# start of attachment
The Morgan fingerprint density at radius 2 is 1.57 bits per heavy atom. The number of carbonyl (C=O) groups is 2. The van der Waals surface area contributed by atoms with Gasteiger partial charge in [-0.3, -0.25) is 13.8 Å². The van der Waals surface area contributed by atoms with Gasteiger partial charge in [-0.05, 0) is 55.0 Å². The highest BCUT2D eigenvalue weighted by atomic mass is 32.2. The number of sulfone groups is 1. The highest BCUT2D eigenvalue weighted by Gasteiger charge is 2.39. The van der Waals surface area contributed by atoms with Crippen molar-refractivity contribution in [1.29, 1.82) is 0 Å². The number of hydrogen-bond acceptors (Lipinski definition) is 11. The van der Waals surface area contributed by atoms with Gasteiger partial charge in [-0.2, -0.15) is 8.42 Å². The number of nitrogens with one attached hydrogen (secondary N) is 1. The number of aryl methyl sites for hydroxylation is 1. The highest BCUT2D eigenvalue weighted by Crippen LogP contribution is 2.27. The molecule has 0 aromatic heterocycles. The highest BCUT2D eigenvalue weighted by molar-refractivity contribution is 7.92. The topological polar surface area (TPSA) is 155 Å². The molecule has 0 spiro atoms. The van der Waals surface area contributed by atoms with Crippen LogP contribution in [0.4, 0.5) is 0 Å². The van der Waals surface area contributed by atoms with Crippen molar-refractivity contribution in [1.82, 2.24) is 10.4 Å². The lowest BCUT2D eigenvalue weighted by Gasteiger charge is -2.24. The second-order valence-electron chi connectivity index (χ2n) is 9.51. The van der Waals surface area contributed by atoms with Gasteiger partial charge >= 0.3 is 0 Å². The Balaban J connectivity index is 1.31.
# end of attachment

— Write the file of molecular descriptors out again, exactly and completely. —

The Morgan fingerprint density at radius 2 is 1.57 bits per heavy atom. The number of carbonyl (C=O) groups is 2. The van der Waals surface area contributed by atoms with Gasteiger partial charge in [-0.3, -0.25) is 13.8 Å². The van der Waals surface area contributed by atoms with Gasteiger partial charge in [-0.05, 0) is 55.0 Å². The highest BCUT2D eigenvalue weighted by atomic mass is 32.2. The number of sulfone groups is 1. The highest BCUT2D eigenvalue weighted by Gasteiger charge is 2.39. The van der Waals surface area contributed by atoms with Crippen molar-refractivity contribution in [1.29, 1.82) is 0 Å². The number of hydrogen-bond acceptors (Lipinski definition) is 11. The van der Waals surface area contributed by atoms with Gasteiger partial charge in [-0.2, -0.15) is 8.42 Å². The number of nitrogens with one attached hydrogen (secondary N) is 1. The number of aryl methyl sites for hydroxylation is 1. The highest BCUT2D eigenvalue weighted by Crippen LogP contribution is 2.27. The molecule has 0 aromatic heterocycles. The highest BCUT2D eigenvalue weighted by molar-refractivity contribution is 7.92. The topological polar surface area (TPSA) is 155 Å². The molecule has 0 spiro atoms. The van der Waals surface area contributed by atoms with Crippen LogP contribution in [0.4, 0.5) is 0 Å². The van der Waals surface area contributed by atoms with Crippen molar-refractivity contribution in [1.82, 2.24) is 10.4 Å². The lowest BCUT2D eigenvalue weighted by Gasteiger charge is -2.24. The second-order valence-electron chi connectivity index (χ2n) is 9.51. The van der Waals surface area contributed by atoms with Gasteiger partial charge >= 0.3 is 0 Å². The Balaban J connectivity index is 1.31.